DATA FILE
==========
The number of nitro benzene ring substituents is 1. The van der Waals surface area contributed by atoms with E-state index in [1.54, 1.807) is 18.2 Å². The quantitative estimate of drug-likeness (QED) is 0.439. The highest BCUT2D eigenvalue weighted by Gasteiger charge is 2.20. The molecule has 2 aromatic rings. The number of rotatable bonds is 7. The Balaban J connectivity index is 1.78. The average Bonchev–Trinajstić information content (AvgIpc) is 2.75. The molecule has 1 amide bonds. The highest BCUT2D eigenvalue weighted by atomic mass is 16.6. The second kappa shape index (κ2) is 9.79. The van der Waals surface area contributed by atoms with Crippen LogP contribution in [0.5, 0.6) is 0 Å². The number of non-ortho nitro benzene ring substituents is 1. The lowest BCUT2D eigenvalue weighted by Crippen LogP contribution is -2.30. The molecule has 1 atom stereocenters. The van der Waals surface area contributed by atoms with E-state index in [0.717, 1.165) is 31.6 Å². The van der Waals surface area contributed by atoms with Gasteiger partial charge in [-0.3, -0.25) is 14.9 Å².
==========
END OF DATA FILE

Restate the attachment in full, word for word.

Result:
The number of nitro benzene ring substituents is 1. The van der Waals surface area contributed by atoms with E-state index in [1.54, 1.807) is 18.2 Å². The quantitative estimate of drug-likeness (QED) is 0.439. The highest BCUT2D eigenvalue weighted by Gasteiger charge is 2.20. The molecule has 2 aromatic rings. The number of rotatable bonds is 7. The Balaban J connectivity index is 1.78. The average Bonchev–Trinajstić information content (AvgIpc) is 2.75. The molecule has 1 amide bonds. The highest BCUT2D eigenvalue weighted by atomic mass is 16.6. The second kappa shape index (κ2) is 9.79. The van der Waals surface area contributed by atoms with Crippen LogP contribution in [0.5, 0.6) is 0 Å². The number of non-ortho nitro benzene ring substituents is 1. The lowest BCUT2D eigenvalue weighted by Crippen LogP contribution is -2.30. The molecule has 1 atom stereocenters. The van der Waals surface area contributed by atoms with E-state index in [0.717, 1.165) is 31.6 Å². The van der Waals surface area contributed by atoms with Gasteiger partial charge in [-0.3, -0.25) is 14.9 Å².